Website Wageningen University & Research

Together with a consortium of an inter-disciplinary team of researchers and companies, we are starting a large research programme of 17 PhDs/Postdocs entitled ‘Sky High: Vertical farming, a revolution in plant production’.
Are you that enthusiastic researcher that likes to work on the physiology of plants grown under fully controlled conditions?
Vertical farming is a novel technology where plants are grown on many stacked layers with LED light. It is a secure and sustainable route to provide cities with fresh food. This program targets a revolution in the production of fresh vegetables. The ambition is a secure and sustainable vegetable supply: no pesticides, no nutrient emission, only 2-4 litres water per kg produce, at least twentyfold less land use, lower food mileage, less waste and lower energy use per kg produce compared to greenhouses. These vegetables have a greatly improved quality (taste, aroma, appearance, shelf life, nutritional value, safety) compared to conventionally produced vegetables. The Sky High programme will develop concepts for design and control of vertical farms that meet all mentioned targets on sustainability, yield, and quality, based on a fundamental understanding of the different components of vertical farming.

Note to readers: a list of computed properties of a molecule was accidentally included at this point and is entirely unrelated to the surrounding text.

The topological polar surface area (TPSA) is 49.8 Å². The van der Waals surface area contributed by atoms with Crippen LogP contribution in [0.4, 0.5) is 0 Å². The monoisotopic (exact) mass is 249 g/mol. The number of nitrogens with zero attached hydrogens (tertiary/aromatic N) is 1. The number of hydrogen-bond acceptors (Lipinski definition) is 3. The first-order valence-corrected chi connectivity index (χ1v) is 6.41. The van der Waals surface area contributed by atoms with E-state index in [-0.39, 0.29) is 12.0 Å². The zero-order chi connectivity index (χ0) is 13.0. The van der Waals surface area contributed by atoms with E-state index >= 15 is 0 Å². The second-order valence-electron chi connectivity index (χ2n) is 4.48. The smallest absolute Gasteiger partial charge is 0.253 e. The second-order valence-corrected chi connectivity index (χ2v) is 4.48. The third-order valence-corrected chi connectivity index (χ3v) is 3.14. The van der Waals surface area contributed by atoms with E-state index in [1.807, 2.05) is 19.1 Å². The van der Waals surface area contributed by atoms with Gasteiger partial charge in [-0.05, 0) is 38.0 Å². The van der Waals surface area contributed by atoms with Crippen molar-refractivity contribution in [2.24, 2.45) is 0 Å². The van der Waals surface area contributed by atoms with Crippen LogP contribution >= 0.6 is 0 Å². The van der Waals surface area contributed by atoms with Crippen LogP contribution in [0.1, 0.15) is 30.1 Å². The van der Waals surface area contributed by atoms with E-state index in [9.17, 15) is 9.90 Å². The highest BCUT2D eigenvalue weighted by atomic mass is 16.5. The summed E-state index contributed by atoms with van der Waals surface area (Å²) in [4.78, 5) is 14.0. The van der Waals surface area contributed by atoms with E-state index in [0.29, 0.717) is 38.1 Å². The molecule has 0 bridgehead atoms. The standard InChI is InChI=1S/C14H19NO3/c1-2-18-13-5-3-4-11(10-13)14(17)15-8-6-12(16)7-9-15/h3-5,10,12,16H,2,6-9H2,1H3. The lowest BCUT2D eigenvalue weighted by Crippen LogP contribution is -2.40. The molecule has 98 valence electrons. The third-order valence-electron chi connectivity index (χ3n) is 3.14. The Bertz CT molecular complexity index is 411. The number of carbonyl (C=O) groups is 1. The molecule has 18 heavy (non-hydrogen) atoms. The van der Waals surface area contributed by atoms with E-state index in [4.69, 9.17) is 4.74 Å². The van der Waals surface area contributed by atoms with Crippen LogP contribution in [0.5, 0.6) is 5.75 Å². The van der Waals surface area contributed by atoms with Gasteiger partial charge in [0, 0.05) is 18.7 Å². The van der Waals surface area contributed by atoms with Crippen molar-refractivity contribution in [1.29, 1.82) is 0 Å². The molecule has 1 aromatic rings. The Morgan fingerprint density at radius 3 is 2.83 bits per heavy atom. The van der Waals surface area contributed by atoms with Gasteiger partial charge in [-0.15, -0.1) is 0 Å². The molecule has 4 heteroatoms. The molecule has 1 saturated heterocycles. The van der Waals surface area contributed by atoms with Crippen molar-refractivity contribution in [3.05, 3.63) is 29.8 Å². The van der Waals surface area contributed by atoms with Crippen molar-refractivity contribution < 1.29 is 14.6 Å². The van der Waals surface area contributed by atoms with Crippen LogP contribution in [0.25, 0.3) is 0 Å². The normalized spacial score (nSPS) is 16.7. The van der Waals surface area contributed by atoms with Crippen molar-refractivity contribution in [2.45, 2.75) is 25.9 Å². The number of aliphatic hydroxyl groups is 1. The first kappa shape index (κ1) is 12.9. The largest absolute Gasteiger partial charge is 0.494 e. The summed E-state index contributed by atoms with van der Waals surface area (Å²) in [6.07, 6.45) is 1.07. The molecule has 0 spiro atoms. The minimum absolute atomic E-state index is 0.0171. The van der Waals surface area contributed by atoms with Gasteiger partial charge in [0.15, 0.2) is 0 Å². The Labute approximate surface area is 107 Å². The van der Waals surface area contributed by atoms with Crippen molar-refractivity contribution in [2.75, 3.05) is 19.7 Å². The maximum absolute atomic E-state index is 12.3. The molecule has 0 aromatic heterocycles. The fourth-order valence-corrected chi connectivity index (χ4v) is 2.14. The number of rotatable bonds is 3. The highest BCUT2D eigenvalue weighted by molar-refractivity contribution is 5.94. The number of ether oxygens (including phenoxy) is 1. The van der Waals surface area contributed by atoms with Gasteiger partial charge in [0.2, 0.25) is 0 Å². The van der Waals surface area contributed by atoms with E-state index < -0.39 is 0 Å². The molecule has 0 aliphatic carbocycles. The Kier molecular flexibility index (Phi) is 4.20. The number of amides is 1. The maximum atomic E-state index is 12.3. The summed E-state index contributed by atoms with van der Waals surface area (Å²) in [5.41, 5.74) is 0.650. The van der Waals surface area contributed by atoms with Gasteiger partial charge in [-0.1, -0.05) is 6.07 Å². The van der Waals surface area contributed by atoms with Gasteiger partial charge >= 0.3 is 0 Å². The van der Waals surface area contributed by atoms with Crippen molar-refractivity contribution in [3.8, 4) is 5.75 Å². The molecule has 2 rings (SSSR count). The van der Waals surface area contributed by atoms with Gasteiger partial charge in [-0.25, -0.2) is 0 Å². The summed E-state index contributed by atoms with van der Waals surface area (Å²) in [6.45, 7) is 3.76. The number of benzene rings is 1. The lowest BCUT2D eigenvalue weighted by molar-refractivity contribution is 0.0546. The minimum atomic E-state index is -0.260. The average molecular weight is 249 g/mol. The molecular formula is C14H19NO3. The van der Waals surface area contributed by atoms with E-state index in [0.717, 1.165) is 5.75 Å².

To realise these targets a fundamental understanding of the different components of vertical farming is needed. The efficiency of light and energy use is strongly affected by the photoperiod and the duration of the diel (24 hour; diurnal and nocturnal) cycle. The aim off the here announced PhD project is to study the molecular pathways that are associated with growth of lettuce plants to different photoperiods in interaction with total daily light integral and light intensity when the total cycle is 24 hours or under deviations in duration of the total diel cycle. In addition the aim is to study whether there exists genetic variation for both the length of the circadian cycle between genotypes and how this affects the growth and development of plants under these varying conditions.

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